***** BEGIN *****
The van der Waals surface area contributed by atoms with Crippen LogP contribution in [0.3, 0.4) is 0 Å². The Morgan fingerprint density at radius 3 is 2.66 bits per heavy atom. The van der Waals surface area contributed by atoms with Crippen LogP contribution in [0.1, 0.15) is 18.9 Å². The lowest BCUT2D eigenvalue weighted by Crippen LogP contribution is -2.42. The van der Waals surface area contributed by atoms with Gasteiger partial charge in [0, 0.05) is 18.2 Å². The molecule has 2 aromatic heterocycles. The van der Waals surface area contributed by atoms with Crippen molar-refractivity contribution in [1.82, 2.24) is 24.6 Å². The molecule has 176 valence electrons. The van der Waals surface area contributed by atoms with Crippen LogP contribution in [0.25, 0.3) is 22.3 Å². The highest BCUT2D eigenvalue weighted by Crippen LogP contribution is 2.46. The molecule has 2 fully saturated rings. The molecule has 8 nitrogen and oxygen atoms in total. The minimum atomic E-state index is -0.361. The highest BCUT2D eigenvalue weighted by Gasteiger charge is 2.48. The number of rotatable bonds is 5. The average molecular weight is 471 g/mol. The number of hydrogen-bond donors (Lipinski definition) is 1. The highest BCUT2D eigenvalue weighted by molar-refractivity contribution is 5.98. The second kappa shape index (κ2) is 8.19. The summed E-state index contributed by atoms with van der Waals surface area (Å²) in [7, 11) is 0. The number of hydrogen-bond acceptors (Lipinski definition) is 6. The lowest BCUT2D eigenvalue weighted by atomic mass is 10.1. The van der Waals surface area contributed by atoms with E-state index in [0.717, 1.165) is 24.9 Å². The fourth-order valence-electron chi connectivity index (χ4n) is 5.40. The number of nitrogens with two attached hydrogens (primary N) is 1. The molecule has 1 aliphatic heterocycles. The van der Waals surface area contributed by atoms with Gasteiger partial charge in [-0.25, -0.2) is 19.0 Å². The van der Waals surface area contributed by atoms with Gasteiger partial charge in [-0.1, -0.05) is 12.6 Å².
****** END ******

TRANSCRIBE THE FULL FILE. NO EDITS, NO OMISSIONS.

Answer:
The van der Waals surface area contributed by atoms with Crippen LogP contribution in [0.3, 0.4) is 0 Å². The Morgan fingerprint density at radius 3 is 2.66 bits per heavy atom. The van der Waals surface area contributed by atoms with Crippen LogP contribution in [0.1, 0.15) is 18.9 Å². The lowest BCUT2D eigenvalue weighted by Crippen LogP contribution is -2.42. The van der Waals surface area contributed by atoms with Gasteiger partial charge in [0, 0.05) is 18.2 Å². The molecule has 2 aromatic heterocycles. The van der Waals surface area contributed by atoms with Crippen molar-refractivity contribution in [1.82, 2.24) is 24.6 Å². The molecule has 176 valence electrons. The van der Waals surface area contributed by atoms with Crippen LogP contribution in [0.25, 0.3) is 22.3 Å². The highest BCUT2D eigenvalue weighted by Crippen LogP contribution is 2.46. The molecule has 2 fully saturated rings. The molecule has 8 nitrogen and oxygen atoms in total. The minimum atomic E-state index is -0.361. The highest BCUT2D eigenvalue weighted by Gasteiger charge is 2.48. The number of rotatable bonds is 5. The average molecular weight is 471 g/mol. The number of hydrogen-bond donors (Lipinski definition) is 1. The highest BCUT2D eigenvalue weighted by molar-refractivity contribution is 5.98. The second kappa shape index (κ2) is 8.19. The summed E-state index contributed by atoms with van der Waals surface area (Å²) in [7, 11) is 0. The number of hydrogen-bond acceptors (Lipinski definition) is 6. The lowest BCUT2D eigenvalue weighted by atomic mass is 10.1. The van der Waals surface area contributed by atoms with E-state index in [0.717, 1.165) is 24.9 Å². The fourth-order valence-electron chi connectivity index (χ4n) is 5.40. The number of nitrogens with two attached hydrogens (primary N) is 1. The molecule has 1 aliphatic heterocycles. The van der Waals surface area contributed by atoms with Gasteiger partial charge in [-0.25, -0.2) is 19.0 Å². The van der Waals surface area contributed by atoms with Gasteiger partial charge in [-0.1, -0.05) is 12.6 Å².